Charitable organizations can easily become enmeshed in Justice Department enforcement issues. We have seen charities used in FCPA cases as a means to funnel bribes to government officials, spouses or family members.
In the domestic world of drugs and anti-kickback laws, drug company relationships with patient foundations are now being examined for possible violation of anti-kickback laws.
Government scrutiny of drug prices is occurring on a variety of fronts – antitrust investigators are examining pricing in the generic drug industry. The government is also investigating the relationship of drug companies to various patient-assistance foundations.
In a recent whistleblower action, Celgene Company was accused of donating hundreds of millions of dollars to charities that assist patients to afford high-priced drugs for cancers in order to earn billions from US taxpayers under the Medicare drug reimbursement program. According to the whistleblower’s claims, Celgene donated the money to patient foundations and then coordinated with the charities to ensure that Celgene’s medicines were covered.
The Justice Department has issued a subpoena to investigate Celgene and the whistleblower’s accusations. The Justice Department did not join in the whistleblower’s filing.
The allegations, if true, are explosive because of the high price of Celgene’s cancer medication. Celgene’s best-selling product, Revlimid, treats myeloma and other blood cancers and sells at an average wholesale price of $644 per pill. For Medicare patients, annual out-of-pocket expenses for the medication can easily total $10,000.
Celgene contributed between $50 and $100 million a year to charities to help patients afford the out-of-pocket expenses. Celgene claims that it did not coordinate with the charities to ensure that the charities spend money on Celgene’s products.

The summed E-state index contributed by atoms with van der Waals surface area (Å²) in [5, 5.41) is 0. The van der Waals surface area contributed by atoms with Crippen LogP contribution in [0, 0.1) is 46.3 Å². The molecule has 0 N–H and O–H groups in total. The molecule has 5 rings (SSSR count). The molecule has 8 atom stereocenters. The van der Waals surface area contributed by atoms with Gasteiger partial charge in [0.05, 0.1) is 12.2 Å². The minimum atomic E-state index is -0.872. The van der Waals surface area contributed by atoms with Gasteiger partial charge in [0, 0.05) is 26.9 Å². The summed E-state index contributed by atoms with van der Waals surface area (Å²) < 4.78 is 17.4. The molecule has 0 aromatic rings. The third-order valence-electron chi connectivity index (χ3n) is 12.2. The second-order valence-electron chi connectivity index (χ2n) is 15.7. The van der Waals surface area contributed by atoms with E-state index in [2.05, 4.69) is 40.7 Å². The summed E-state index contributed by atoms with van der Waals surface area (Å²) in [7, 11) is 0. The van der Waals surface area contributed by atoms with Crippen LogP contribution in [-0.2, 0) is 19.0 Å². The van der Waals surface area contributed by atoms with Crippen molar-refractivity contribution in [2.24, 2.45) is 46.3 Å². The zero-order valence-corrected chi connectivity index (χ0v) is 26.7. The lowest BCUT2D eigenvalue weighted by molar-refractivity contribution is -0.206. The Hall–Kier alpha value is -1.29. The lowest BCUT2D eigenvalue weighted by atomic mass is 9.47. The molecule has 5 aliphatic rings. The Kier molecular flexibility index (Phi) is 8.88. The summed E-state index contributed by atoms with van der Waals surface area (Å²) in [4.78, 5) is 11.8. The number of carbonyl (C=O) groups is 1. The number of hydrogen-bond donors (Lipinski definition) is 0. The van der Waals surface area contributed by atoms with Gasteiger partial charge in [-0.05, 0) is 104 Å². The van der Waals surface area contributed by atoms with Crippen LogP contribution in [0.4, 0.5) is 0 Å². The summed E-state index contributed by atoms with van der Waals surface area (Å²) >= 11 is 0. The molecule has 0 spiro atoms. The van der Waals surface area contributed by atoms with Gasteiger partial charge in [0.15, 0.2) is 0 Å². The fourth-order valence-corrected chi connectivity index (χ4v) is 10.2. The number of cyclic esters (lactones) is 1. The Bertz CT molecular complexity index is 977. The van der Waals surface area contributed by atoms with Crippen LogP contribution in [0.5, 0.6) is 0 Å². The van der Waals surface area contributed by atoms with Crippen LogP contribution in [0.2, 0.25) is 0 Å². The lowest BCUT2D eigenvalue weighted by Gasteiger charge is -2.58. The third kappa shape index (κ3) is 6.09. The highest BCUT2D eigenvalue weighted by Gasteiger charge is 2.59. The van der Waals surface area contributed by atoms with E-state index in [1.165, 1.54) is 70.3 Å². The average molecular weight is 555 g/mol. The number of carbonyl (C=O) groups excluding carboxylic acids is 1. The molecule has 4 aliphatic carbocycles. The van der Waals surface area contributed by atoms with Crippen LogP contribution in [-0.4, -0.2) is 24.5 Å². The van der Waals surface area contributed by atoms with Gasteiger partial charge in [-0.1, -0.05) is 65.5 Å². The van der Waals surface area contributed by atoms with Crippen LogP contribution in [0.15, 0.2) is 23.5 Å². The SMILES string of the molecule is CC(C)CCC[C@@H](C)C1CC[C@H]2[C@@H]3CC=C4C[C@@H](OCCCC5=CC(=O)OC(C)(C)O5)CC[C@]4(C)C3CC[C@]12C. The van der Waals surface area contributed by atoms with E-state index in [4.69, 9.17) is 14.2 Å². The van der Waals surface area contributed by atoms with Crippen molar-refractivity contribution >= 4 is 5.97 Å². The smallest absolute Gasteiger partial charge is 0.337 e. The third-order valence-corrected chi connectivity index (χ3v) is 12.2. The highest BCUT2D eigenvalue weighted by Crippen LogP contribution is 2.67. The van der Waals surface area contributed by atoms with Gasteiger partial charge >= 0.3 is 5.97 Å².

Celgene is not the only drug company to come under scrutiny on this issue. The government has issued subpoenas to Gilead Sciences, Biogen, Jazz Pharmaceuticals and Valeant Pharmaceuticals requesting information on their relationship with patient-assisted charities.
Interestingly, since 2010, the top seven patient-assistance charitable organizations have doubled in size based largely on donations from drug companies. Government prosecutors are examining whether drug companies are using charities as a way to prevent patients from seeking lower-cost alternatives while increasing Medicare revenues for their products.
The AKS law prohibits drug companies from giving Medicare patients direct co-pay assistance for prescription drugs. However, drug companies are permitted to give charitable donations so long as the charities are independent and there is no coordination or sharing of information on how the drug company’s donations are spent.
In the Celgene case, the whistleblower contends that Celgene coordinates with the charities to ensure that most of its
donations are used to purchase Celgene’s drugs. Drug companies are prohibited from receiving any patient data from charities on how charities spend the money they receive from drug companies. The whistleblower contends that several charities provided Celgene with significant information about its operations from which Celgene could determine how much money was being spent on its products.
Relying on this information, Celgene allegedly increased donations to certain charities that it confirmed were supporting Celgene products by supporting more Medicare patients who used Celgene’s cancer drugs.